“You can have a character like Luther who is played by Idris Elba and is black, but if he were played by a white actor he would still be totally compelling, in the same way James Bond doesn’t have to be played by a white man, it’s the character that works.

“Although Harry is Asian, that’s not what defines him and that’s not how he would define himself.”

That’s not to say that Harry’s background and heritage is ignored. A key plot strand regards his wife, Saima, who is Muslim, a relationship that has caused difficulties with both sets of parents.

“That was really important to me because the pharmacy I work at is connected to a women’s refuge centre and I’d had so many conversations with young Asian women about how lost and marginalised and judged they felt for marrying outside their religion,” says Dhand, the son of Punjabi Hindus who describes himself as agnostic. “At the same time, a lot of what you read about the Asian community is all about shame and dishonour and I wanted instead to present a relationship where they bounce off each other and understand each other. Saima is a fierce woman. She’s formidable.”

John Henshaw, David Morrissey and Andrew Garfield in Channel 4’s Red Riding.
John Henshaw, David Morrissey and Andrew Garfield in Channel 4’s Red Riding. Photograph: c.IFC Films/Everett / Rex Features

Until recently, Dhand continued to put in shifts at the family corner shop – “although that’s now sold, thankfully” – as well as working at the pharmacy. He credits both jobs with giving him the insights needed to portray every aspect of Bradfordian life, from the wheelers and dealers in the mayor’s office to the heroin addicts on the fringes.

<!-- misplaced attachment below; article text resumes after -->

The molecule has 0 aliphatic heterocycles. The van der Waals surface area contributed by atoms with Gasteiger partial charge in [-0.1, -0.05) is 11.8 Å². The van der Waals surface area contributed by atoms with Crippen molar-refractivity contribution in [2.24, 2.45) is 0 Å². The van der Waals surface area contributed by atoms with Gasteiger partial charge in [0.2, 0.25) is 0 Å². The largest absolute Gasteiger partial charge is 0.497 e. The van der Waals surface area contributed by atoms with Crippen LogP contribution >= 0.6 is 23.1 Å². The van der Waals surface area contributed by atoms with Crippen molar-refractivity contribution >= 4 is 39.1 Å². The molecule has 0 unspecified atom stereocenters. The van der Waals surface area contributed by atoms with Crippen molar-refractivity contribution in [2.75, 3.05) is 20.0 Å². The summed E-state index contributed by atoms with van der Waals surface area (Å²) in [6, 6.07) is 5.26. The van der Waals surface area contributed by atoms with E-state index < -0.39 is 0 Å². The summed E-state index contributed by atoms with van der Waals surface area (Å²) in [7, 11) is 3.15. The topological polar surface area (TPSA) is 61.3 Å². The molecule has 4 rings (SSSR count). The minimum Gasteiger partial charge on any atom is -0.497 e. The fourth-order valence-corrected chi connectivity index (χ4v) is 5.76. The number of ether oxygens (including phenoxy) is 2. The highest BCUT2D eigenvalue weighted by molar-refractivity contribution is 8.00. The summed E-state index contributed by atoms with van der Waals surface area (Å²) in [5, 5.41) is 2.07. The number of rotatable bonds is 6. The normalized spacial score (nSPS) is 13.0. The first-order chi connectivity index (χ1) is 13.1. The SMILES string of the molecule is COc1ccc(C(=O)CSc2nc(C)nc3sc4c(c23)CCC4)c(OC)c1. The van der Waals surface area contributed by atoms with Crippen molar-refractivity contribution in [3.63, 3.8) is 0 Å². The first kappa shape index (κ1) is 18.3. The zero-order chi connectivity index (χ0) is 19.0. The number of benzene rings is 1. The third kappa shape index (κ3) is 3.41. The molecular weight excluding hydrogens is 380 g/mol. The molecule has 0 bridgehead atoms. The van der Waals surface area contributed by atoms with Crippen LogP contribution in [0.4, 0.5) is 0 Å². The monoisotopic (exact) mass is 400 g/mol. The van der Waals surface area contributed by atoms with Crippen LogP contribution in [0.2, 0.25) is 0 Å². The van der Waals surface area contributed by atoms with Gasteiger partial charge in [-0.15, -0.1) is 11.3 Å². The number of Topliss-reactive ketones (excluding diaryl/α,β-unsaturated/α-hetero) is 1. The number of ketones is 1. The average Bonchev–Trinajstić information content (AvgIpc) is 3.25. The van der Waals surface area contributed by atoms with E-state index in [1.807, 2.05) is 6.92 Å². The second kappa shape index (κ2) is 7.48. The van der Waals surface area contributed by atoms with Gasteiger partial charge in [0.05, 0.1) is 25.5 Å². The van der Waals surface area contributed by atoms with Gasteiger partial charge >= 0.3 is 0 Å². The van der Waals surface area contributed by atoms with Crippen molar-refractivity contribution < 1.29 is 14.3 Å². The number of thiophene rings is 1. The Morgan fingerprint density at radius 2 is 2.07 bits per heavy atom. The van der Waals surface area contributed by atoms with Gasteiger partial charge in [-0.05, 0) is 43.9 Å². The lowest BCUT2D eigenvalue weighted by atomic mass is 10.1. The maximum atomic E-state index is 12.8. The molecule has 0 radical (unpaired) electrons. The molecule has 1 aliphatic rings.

“You’re dealing with people all day and you learn so much about them,” he says. “I probably serve about 300 people a day … It’s a constant conversation. You learn what people are scared about. You learn what their habits are, what they buy, how they talk. I’ll sell nicotine patches to someone one day and the next day they’re back buying 20 cigarettes.”

For FilmWave, the book’s appeal lies in that air of verisimilitude. The company’s founder, Paul Trijbits, has described it as intense and timely, but Dhand says he just hopes that people find his home city a fascinating place to hang out.

“I love it that people have made comparisons to The Wire and I would love it if people read the books – or later saw the TV series – and got a feel for Bradford in the same way,” he says.

“I walk around this city and it feels like nothing else, with the old world represented by the mills and then the new world of Bradford City Park and the waterfall and fountains. It’s a calmer city since the days of the riots in 2001 but still its own place. Walking around in it does sometimes feel like being in a film and I hope that sense of atmosphere comes across.”

Streets of Darkness by AA Dhand is published by Transworld on 16 June. To order a copy for £10.39 click here


Sarah Hughes

The GuardianTramp